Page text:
02. Refine your portfolio

A cartoon gentleman doffing his hat

“We’re hiring for a wide ranges of roles at King, from art internships to art directors,” says Johnny Taylor

A common no-no when it comes to portfolios is just including complete work. “We don’t just want to see the end result, we want to see how an artist gets to the final image,” says Taylor. “Concepts, sketch books and moodboards all really help form a picture of what an artist is about. Often, inexperienced artists are scared of including this work in a portfolio, but it’s so important to see how they work through an idea.”

Atomhawk concept artist Drew Whitmore adds, "Keeping older, lower quality work in your portfolio is a common mistake. We want to see what you can do now."

Getting your CV right is also crucial, stresses Amy Madden, lead recruiter, story and franchise development at US games developer Blizzard Entertainment. “Most of those I see are missing details about what the applicant did in their current or previous role."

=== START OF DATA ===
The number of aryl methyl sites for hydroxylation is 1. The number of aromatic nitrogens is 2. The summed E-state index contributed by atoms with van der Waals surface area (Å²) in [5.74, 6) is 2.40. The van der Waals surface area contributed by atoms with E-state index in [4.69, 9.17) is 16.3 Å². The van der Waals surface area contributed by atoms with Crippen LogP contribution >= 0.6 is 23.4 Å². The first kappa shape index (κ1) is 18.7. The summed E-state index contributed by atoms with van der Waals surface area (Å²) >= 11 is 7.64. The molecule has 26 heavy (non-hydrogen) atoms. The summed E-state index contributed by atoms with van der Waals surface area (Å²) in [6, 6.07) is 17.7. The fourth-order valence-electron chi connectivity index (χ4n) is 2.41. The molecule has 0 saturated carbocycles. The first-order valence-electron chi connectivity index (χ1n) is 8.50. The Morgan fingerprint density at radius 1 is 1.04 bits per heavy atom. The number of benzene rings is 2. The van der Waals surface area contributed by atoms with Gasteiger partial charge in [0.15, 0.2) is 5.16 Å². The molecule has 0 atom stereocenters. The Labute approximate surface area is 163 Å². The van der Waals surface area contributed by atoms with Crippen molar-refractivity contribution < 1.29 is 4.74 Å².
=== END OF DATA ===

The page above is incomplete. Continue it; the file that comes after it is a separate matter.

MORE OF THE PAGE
"Plus they’re usually too brief – for example: ‘Created concept art for [insert company name].’ You need to give the recruiter more to go on. Did you work with a team of artists? Did you draw characters or environments? Did you work on colour keys or the lighting?"

And don’t forget to link everything up, or you’ll end up with one cheesed-off recruiter. "About a third of applications I see have no link to their portfolio in either their cover letter or résumé," says McDowell. "I'm dumbfounded at how common this is. I end up Googling the candidate’s name plus ArtStation, in the hope that I'll find their work. So put your portfolio link everywhere: on your cover letter, on your CV, on the application form… everywhere!"

03. Brush up on your software skills

A cartoon princess with a magic sceptre

“The games we make at King require artists to be flexible and adaptable with their technique and styles,” says Johnny

As well as crafting a winning portfolio and pitch, artists need to be aware of the software and tools used by the studio they want to work for. Many job ads will specify exactly which skills you need. If not, Photoshop CC, Illustrator CC and 3D packages such as Maya and ZBrush will always help your cause, while a broad knowledge of game engines like Unity will certainly be a bonus.